Consumer confidence drops for second straight month

The Associated Press
Wednesday August 29, 2001

NEW YORK — Consumer confidence dropped for the second consecutive month in August, a sign of growing concern about a lack of jobs and unemployment, a private research group said Tuesday. 

The New York-based Conference Board said its Consumer Confidence Index eroded to 114.3, down from a revised 116.3 in July. The drop followed gains in May and June and put the index at the lowest level since it hit 109.9 in April. 

“The deteriorating U.S. job market dampened consumer spirits this month,” said Lynn Franco, director of the Conference Board’s Consumer Research Center. “The nation’s employment and unemployment numbers now bear watching, since continued weakness could translate into slower consumer spending.” 

The news sent stocks lower; the Dow Jones industrial average was down 116 points in afternoon trading. 

The Conference Board index, based on a monthly survey of some 5,000 U.S. households, is considered a key indicator because consumer spending accounts for about two-thirds of the nation’s economic activity. The index compares results with its base year, 1985, when it stood at 100. 

The August index includes 14.9 percent of consumers rating business conditions as “bad,” compared with 14.6 percent in July. 

The survey found 15.9 percent saying jobs were “hard to get,” up from 14.1 percent in July. The number who said jobs were “plentiful” fell from 35.6 percent to 33.4 percent. 

Layoffs have driven the nation’s unemployment rate from a 30-year-low of 3.9 percent last October to 4.5 percent in July. Many economists are predicting the jobless rate will continue to rise later this year and could surpass 5 percent.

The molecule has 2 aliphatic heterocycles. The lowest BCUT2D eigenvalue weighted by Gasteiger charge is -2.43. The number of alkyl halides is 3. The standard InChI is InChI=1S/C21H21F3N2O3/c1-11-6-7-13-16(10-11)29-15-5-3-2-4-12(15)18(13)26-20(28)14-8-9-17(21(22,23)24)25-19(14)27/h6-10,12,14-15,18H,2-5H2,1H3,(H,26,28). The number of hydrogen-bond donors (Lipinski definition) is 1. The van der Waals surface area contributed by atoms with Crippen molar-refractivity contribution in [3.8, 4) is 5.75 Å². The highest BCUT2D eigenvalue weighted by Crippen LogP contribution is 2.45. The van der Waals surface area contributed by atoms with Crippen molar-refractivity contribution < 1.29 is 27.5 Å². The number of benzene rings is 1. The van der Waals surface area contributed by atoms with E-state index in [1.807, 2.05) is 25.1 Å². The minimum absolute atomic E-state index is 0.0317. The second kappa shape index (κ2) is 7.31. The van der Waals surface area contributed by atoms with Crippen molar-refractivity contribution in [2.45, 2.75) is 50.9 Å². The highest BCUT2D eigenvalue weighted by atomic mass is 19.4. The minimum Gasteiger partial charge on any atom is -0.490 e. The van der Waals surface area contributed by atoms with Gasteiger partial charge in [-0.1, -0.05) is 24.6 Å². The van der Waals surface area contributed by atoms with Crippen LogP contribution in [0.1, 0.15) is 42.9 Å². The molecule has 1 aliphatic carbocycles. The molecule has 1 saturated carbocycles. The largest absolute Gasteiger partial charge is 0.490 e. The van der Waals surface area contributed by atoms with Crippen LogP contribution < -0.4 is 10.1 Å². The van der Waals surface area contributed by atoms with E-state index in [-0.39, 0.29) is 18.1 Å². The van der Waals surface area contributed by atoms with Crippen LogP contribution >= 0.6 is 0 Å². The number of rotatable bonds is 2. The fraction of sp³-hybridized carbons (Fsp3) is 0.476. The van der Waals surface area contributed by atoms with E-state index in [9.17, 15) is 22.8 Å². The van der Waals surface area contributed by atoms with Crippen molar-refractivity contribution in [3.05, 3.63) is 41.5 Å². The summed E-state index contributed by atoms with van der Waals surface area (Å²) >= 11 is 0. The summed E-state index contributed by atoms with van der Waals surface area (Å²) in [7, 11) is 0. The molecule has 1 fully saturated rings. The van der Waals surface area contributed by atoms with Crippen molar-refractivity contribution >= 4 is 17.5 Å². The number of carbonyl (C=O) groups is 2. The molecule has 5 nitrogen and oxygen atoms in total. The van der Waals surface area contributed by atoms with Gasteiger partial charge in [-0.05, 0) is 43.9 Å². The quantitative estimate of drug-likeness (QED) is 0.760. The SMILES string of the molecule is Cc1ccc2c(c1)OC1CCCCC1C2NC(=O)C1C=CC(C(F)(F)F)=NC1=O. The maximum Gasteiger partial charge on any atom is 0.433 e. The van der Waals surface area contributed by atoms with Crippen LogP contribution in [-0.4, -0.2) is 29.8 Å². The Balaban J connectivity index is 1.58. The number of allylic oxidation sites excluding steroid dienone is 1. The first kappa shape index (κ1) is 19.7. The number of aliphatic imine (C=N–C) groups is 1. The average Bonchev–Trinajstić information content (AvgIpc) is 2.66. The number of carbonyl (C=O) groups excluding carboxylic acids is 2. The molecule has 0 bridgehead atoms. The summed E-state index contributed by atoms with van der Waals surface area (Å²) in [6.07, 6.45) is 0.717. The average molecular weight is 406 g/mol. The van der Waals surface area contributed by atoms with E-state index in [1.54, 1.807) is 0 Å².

The downturn in confidence threatens consumer spending, which has been surprisingly buoyant and has kept the economy from sinking into recession, said Sung Won Sohn, chief economist with Wells Fargo & Co. in Minneapolis. 

“If consumers decide to bail out, the economy could go into a recession,” he said. “However, I am hoping that consumer confidence will rebound as the tailwinds, including the tax cut, the effect of lower interest rates and the cheaper cost of energy, help the consumer to move forward.” 

Consumer spending accounts for two-thirds of all economic activity. 

Trying to avert a recession, the Federal Reserve has slashed interest rates seven times this year. 

Sohn said he was encouraged by an uptick in consumer optimism about future business conditions, with 18.9 percent saying they expect an improvement in the coming six months, up from 17.2 percent in July. 

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